Because the road A is wider and gets more traffic than road B,
time A > time B and
dist A > dist B so a person wanting to cross the road at the greater
dist A gets less
time B to do so while the person wanting to cross the road at the smaller
dist B gets more
time A to do so. What were they thinking?
Turns out, people are doing something about this stupid design in a few places. Per a report in The Guardian, the city of Tilburg in The Netherlands has deployed a sensor-based solution that, upon sensing an elderly person in the zebra-crossing, delays the walk signal from turning back to stop while also delaying the corresponding traffic lights from changing. Typically this happens when the one crossing the road is an elderly person and is walking slowly. Any person requiring this facility has to install an app on their smartphone that communicates with the sensors installed at the traffic lights.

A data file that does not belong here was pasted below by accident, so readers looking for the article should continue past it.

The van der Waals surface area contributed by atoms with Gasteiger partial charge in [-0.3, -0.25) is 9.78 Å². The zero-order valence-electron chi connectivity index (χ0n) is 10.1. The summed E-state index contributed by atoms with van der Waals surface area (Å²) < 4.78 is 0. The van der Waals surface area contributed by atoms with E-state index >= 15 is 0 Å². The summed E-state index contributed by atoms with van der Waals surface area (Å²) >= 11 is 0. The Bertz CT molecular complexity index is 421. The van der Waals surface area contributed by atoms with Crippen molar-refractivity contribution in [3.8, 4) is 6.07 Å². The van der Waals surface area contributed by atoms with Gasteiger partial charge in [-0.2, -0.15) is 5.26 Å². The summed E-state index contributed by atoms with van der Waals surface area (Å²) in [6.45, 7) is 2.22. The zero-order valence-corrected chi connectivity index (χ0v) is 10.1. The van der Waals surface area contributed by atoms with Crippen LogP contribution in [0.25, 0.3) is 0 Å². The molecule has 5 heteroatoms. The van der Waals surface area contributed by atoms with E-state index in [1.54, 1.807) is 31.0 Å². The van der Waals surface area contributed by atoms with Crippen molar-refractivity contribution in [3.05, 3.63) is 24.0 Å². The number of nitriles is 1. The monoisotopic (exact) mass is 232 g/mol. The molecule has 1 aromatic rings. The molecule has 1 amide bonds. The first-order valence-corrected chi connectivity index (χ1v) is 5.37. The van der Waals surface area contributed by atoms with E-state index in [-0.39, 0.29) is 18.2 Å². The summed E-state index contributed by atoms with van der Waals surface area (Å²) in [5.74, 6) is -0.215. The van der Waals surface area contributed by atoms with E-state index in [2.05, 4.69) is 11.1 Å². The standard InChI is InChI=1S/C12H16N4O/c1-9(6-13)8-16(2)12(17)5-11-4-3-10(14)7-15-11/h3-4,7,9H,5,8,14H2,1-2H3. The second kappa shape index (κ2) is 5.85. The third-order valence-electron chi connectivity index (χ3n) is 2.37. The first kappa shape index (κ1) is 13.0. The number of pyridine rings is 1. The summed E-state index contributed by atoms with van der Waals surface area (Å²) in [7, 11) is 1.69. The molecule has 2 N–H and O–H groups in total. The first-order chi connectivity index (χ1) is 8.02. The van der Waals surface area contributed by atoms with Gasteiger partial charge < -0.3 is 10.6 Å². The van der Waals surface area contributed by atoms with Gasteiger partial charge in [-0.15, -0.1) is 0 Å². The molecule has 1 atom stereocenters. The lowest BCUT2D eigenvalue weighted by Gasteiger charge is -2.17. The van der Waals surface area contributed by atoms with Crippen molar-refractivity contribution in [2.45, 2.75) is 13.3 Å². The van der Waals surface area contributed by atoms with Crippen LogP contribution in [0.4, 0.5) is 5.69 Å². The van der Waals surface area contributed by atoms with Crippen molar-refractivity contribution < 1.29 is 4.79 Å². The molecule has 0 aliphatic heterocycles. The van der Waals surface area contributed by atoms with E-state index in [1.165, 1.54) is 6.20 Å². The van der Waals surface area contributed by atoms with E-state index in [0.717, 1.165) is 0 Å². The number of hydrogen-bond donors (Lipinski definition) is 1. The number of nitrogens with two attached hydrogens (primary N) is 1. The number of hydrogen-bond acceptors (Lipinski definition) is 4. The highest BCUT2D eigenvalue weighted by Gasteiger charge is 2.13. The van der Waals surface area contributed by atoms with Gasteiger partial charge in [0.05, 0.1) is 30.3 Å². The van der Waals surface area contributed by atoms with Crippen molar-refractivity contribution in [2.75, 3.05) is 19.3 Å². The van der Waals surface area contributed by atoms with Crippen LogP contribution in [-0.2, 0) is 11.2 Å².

“If I stick to the rules I can only get to the island halfway across before it turns red, so I have to press the button and wait again,” 71-year-old Noud Rommen says. “But nobody wants to do that, so you try to cut between the traffic. It’s not good, but that’s what happens.”
The pilot project is part of a 25-year plan to make Tilburg’s road network more pedestrian and cycle-friendly. I see this as a slender ray of sunshine amidst the dark clouds of “smartcity” hotair that might truly start thinking about the city itself as an app that enables and promotes healthy and considerate living.